Your campus, whether traditional or online, is the perfect petri dish for a startup. You have a plethora of resources at your fingertips, mentors for the taking and (depending on your target audience) likely thousands of potential customers. This is where you might meet your business partner, an investor or even employees.
Both college students and entrepreneurs are insanely busy, but you'll never have the energy or opportunities you do in college that go so well with startup culture. Plus, you're probably not tied down with kids, a marriage, a full-time job you can't leave or other commitments. Student loan payments haven't started yet. Play your cards right, like these startups that began in college, and you might just make the transition to the real world seamlessly:
1. Facebook: No "startup from college" list is complete without at least mentioning Facebook. Everyone knows the story, many have tried to replicate it and some have come close. The lesson here: Utilizing virtual offices, technology and what you know is key for college startups.
2. Apple: Okay, technically this was founded by Reed College dropouts. Still, another story we all know is also one that mistakenly "encourages" college students to give up their degree to chase their dream. Few people make it big like Jobs and Wozniak. Instead, focus on balancing college with your startup venture, just in case a Plan B is necessary.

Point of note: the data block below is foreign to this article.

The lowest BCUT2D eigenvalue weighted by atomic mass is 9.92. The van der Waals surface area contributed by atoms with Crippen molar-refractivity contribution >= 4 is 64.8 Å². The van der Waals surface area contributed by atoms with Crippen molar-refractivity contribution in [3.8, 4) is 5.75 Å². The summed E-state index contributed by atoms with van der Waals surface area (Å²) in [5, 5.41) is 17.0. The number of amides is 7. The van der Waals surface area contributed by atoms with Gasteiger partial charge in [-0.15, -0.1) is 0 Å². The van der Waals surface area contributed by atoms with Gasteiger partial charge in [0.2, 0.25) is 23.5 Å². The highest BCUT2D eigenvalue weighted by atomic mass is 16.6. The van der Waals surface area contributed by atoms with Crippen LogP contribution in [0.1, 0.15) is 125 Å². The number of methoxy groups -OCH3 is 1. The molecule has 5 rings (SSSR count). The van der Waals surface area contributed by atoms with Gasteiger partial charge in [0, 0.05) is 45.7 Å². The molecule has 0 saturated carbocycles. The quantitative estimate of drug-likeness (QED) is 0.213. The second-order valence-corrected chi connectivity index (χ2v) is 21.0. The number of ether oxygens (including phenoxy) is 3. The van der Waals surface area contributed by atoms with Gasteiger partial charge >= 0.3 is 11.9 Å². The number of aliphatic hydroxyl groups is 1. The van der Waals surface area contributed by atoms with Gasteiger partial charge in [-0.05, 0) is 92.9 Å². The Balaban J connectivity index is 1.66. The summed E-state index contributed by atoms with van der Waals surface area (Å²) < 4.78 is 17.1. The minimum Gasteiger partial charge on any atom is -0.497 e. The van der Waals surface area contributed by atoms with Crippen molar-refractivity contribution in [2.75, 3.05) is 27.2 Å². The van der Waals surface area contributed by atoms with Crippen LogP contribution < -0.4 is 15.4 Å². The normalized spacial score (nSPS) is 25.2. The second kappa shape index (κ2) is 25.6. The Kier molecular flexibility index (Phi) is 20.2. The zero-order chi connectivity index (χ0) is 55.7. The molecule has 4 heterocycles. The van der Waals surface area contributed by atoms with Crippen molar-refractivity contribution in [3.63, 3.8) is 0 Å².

3. Future Freshman LLC: Haven't heard of this startup? It was the precursor to Snapchat, which was founded by Kappa Sigma brothers at Stanford University. Famously saying, "I wish the photos I'm sending this girl would disappear," Snapchat was born when two of the three founders were Juniors, and the rest is multi-million dollar history.
4. Initiative Apparel: What started as a way to pay for college for two Las Vegas teenagers, Initiative Apparel has become a staple for many in the 16-24 age category. The founders got their own screen printing hardware, began creating unisex shirts and are moving into gender-specific apparel items as we speak.
5. Baro: It's the first (successful) rental system that works on-demand for high tech products like cameras. Founded by New York University student Hannah Salwen, it's expected to bring in $40,000 by the end of the year, which is a decent chunk to go towards tuition and fees. She specializes in delivering rentals to NYC residents, of course.
6. Scholly: For just 99 cents, you can download Scholly and get access to every single feasible scholarship on the planet. Chris Gray was a senior when his app started to explode, which he created after his own frustrations trying to find scholarships. The Drexel University student was awarded $1.3 million in scholarships, and he's eager to help others do the same.
However, there's another way to maximize your funds in college: Trade, barter, sell and buy used. Utilize a platform like Flippze that's customized to your campus, guaranteeing safer transactions and better matches. Making money is one part of the equation, but keeping it and stretching it is often overlooked. The real key to any entrepreneur's success is the ability to make their money work for them.